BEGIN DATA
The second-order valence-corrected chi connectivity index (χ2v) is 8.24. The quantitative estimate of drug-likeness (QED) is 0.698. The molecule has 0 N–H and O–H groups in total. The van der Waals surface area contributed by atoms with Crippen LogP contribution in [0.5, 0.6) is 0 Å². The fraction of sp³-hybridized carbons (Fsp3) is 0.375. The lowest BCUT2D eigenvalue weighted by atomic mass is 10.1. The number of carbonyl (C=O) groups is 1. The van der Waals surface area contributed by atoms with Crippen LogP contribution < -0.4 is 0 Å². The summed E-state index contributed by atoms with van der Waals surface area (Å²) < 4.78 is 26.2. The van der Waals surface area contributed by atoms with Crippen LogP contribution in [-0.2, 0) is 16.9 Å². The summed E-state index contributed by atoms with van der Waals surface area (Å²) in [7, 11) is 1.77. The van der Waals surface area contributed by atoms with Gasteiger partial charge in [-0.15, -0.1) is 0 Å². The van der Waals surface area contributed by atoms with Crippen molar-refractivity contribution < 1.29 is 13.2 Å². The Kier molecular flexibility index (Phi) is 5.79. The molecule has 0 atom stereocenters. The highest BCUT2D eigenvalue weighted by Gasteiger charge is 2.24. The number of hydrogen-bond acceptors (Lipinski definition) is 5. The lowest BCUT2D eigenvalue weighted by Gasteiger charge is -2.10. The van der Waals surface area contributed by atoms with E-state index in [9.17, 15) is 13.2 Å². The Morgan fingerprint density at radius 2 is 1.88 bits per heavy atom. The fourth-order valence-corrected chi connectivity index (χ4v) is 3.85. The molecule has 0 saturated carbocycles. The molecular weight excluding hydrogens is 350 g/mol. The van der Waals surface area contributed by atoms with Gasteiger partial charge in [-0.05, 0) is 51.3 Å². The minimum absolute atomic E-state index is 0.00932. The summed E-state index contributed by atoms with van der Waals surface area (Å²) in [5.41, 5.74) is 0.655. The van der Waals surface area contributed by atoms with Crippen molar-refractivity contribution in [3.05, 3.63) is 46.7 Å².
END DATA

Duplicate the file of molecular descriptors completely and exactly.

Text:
The second-order valence-corrected chi connectivity index (χ2v) is 8.24. The quantitative estimate of drug-likeness (QED) is 0.698. The molecule has 0 N–H and O–H groups in total. The van der Waals surface area contributed by atoms with Crippen LogP contribution in [0.5, 0.6) is 0 Å². The fraction of sp³-hybridized carbons (Fsp3) is 0.375. The lowest BCUT2D eigenvalue weighted by atomic mass is 10.1. The number of carbonyl (C=O) groups is 1. The van der Waals surface area contributed by atoms with Crippen LogP contribution < -0.4 is 0 Å². The summed E-state index contributed by atoms with van der Waals surface area (Å²) < 4.78 is 26.2. The van der Waals surface area contributed by atoms with Crippen LogP contribution in [-0.2, 0) is 16.9 Å². The summed E-state index contributed by atoms with van der Waals surface area (Å²) in [7, 11) is 1.77. The van der Waals surface area contributed by atoms with Gasteiger partial charge in [-0.15, -0.1) is 0 Å². The van der Waals surface area contributed by atoms with Crippen molar-refractivity contribution < 1.29 is 13.2 Å². The Kier molecular flexibility index (Phi) is 5.79. The molecule has 0 atom stereocenters. The highest BCUT2D eigenvalue weighted by Gasteiger charge is 2.24. The number of hydrogen-bond acceptors (Lipinski definition) is 5. The lowest BCUT2D eigenvalue weighted by Gasteiger charge is -2.10. The van der Waals surface area contributed by atoms with E-state index in [9.17, 15) is 13.2 Å². The Morgan fingerprint density at radius 2 is 1.88 bits per heavy atom. The fourth-order valence-corrected chi connectivity index (χ4v) is 3.85. The molecule has 0 saturated carbocycles. The molecular weight excluding hydrogens is 350 g/mol. The van der Waals surface area contributed by atoms with Gasteiger partial charge in [-0.05, 0) is 51.3 Å². The minimum absolute atomic E-state index is 0.00932. The summed E-state index contributed by atoms with van der Waals surface area (Å²) in [5.41, 5.74) is 0.655. The van der Waals surface area contributed by atoms with Crippen molar-refractivity contribution in [3.05, 3.63) is 46.7 Å².